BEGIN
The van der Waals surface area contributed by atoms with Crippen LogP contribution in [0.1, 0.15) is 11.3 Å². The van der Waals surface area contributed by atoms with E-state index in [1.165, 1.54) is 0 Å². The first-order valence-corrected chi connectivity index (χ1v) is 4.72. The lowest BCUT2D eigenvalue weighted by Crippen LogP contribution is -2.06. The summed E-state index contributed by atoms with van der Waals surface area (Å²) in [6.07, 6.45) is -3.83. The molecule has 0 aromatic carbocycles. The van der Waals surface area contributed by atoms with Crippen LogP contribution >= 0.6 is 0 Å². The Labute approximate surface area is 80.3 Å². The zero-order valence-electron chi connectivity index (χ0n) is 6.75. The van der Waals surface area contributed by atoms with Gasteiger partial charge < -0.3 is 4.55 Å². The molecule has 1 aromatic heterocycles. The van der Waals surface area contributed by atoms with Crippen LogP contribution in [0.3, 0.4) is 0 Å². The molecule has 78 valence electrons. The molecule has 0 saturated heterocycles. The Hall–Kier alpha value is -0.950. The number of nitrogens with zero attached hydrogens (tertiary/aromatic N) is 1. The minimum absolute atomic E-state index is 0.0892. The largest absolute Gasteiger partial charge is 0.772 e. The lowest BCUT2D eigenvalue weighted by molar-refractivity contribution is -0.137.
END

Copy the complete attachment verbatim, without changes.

The van der Waals surface area contributed by atoms with Crippen LogP contribution in [0.1, 0.15) is 11.3 Å². The van der Waals surface area contributed by atoms with E-state index in [1.165, 1.54) is 0 Å². The first-order valence-corrected chi connectivity index (χ1v) is 4.72. The lowest BCUT2D eigenvalue weighted by Crippen LogP contribution is -2.06. The summed E-state index contributed by atoms with van der Waals surface area (Å²) in [6.07, 6.45) is -3.83. The molecule has 0 aromatic carbocycles. The van der Waals surface area contributed by atoms with Crippen LogP contribution >= 0.6 is 0 Å². The Labute approximate surface area is 80.3 Å². The zero-order valence-electron chi connectivity index (χ0n) is 6.75. The van der Waals surface area contributed by atoms with Gasteiger partial charge < -0.3 is 4.55 Å². The molecule has 1 aromatic heterocycles. The van der Waals surface area contributed by atoms with Crippen LogP contribution in [0.3, 0.4) is 0 Å². The molecule has 78 valence electrons. The molecule has 0 saturated heterocycles. The Hall–Kier alpha value is -0.950. The number of nitrogens with zero attached hydrogens (tertiary/aromatic N) is 1. The minimum absolute atomic E-state index is 0.0892. The largest absolute Gasteiger partial charge is 0.772 e. The lowest BCUT2D eigenvalue weighted by molar-refractivity contribution is -0.137.